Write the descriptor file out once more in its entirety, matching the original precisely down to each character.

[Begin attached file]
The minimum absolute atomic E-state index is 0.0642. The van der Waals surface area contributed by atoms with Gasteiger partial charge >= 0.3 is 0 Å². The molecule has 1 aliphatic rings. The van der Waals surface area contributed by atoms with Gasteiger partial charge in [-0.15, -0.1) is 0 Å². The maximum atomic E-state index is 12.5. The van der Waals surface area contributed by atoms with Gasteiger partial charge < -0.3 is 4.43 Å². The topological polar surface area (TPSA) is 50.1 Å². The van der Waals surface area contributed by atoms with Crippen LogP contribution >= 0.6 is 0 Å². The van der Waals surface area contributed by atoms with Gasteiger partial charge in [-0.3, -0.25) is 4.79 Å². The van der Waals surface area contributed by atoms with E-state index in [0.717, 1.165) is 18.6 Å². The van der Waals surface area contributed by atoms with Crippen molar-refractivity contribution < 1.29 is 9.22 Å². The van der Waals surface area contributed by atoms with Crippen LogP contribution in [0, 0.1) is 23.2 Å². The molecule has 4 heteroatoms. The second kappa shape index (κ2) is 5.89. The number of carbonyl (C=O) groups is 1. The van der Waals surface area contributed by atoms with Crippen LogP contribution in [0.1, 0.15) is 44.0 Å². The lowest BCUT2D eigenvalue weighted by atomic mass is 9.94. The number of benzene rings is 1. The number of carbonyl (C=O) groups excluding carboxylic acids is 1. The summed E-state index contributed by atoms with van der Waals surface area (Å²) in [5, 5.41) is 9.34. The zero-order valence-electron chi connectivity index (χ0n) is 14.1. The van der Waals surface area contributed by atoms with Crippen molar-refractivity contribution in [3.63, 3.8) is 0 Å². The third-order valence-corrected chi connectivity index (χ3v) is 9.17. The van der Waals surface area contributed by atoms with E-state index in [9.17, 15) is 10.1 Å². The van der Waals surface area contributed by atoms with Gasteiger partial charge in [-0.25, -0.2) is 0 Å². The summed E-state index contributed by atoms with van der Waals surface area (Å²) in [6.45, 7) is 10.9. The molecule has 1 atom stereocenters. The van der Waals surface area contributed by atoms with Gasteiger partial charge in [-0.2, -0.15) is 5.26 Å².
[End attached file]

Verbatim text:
The minimum absolute atomic E-state index is 0.0642. The van der Waals surface area contributed by atoms with Gasteiger partial charge >= 0.3 is 0 Å². The molecule has 1 aliphatic rings. The van der Waals surface area contributed by atoms with Gasteiger partial charge in [-0.15, -0.1) is 0 Å². The maximum atomic E-state index is 12.5. The van der Waals surface area contributed by atoms with Gasteiger partial charge < -0.3 is 4.43 Å². The topological polar surface area (TPSA) is 50.1 Å². The van der Waals surface area contributed by atoms with Crippen LogP contribution >= 0.6 is 0 Å². The van der Waals surface area contributed by atoms with Gasteiger partial charge in [-0.3, -0.25) is 4.79 Å². The van der Waals surface area contributed by atoms with E-state index in [0.717, 1.165) is 18.6 Å². The van der Waals surface area contributed by atoms with Crippen molar-refractivity contribution < 1.29 is 9.22 Å². The van der Waals surface area contributed by atoms with Crippen LogP contribution in [0, 0.1) is 23.2 Å². The molecule has 4 heteroatoms. The second kappa shape index (κ2) is 5.89. The number of carbonyl (C=O) groups is 1. The van der Waals surface area contributed by atoms with Crippen LogP contribution in [0.1, 0.15) is 44.0 Å². The lowest BCUT2D eigenvalue weighted by atomic mass is 9.94. The number of benzene rings is 1. The number of carbonyl (C=O) groups excluding carboxylic acids is 1. The summed E-state index contributed by atoms with van der Waals surface area (Å²) in [5, 5.41) is 9.34. The zero-order valence-electron chi connectivity index (χ0n) is 14.1. The van der Waals surface area contributed by atoms with Crippen molar-refractivity contribution in [3.63, 3.8) is 0 Å². The third-order valence-corrected chi connectivity index (χ3v) is 9.17. The van der Waals surface area contributed by atoms with E-state index in [9.17, 15) is 10.1 Å². The van der Waals surface area contributed by atoms with Gasteiger partial charge in [-0.25, -0.2) is 0 Å². The summed E-state index contributed by atoms with van der Waals surface area (Å²) in [6.45, 7) is 10.9. The molecule has 1 atom stereocenters. The van der Waals surface area contributed by atoms with Gasteiger partial charge in [-0.2, -0.15) is 5.26 Å².